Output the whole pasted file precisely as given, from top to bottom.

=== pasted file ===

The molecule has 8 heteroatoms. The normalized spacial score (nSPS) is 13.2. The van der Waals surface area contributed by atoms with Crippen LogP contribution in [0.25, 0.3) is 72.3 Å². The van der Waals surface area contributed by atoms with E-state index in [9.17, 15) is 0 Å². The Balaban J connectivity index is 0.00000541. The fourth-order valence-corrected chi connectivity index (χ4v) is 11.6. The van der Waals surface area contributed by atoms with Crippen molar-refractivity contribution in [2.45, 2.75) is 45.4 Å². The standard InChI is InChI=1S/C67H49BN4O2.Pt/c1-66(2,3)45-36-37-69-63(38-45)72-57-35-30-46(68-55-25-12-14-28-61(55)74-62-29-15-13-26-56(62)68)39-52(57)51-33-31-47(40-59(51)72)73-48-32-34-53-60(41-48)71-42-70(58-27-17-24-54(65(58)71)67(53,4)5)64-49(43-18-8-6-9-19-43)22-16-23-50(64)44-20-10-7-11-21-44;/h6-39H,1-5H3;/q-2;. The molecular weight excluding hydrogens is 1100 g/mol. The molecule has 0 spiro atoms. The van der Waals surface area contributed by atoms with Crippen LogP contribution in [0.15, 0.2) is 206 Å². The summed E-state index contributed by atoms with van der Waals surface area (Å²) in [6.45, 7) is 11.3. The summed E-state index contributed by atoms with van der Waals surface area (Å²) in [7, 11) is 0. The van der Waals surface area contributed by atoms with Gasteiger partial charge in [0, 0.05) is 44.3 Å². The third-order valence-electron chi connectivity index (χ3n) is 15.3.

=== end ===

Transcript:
The molecule has 8 heteroatoms. The normalized spacial score (nSPS) is 13.2. The van der Waals surface area contributed by atoms with Crippen LogP contribution in [0.25, 0.3) is 72.3 Å². The van der Waals surface area contributed by atoms with E-state index in [9.17, 15) is 0 Å². The Balaban J connectivity index is 0.00000541. The fourth-order valence-corrected chi connectivity index (χ4v) is 11.6. The van der Waals surface area contributed by atoms with Crippen molar-refractivity contribution in [2.45, 2.75) is 45.4 Å². The standard InChI is InChI=1S/C67H49BN4O2.Pt/c1-66(2,3)45-36-37-69-63(38-45)72-57-35-30-46(68-55-25-12-14-28-61(55)74-62-29-15-13-26-56(62)68)39-52(57)51-33-31-47(40-59(51)72)73-48-32-34-53-60(41-48)71-42-70(58-27-17-24-54(65(58)71)67(53,4)5)64-49(43-18-8-6-9-19-43)22-16-23-50(64)44-20-10-7-11-21-44;/h6-39H,1-5H3;/q-2;. The molecular weight excluding hydrogens is 1100 g/mol. The molecule has 0 spiro atoms. The van der Waals surface area contributed by atoms with Crippen LogP contribution in [0.15, 0.2) is 206 Å². The summed E-state index contributed by atoms with van der Waals surface area (Å²) in [6.45, 7) is 11.3. The summed E-state index contributed by atoms with van der Waals surface area (Å²) in [7, 11) is 0. The van der Waals surface area contributed by atoms with Gasteiger partial charge in [0, 0.05) is 44.3 Å². The third-order valence-electron chi connectivity index (χ3n) is 15.3.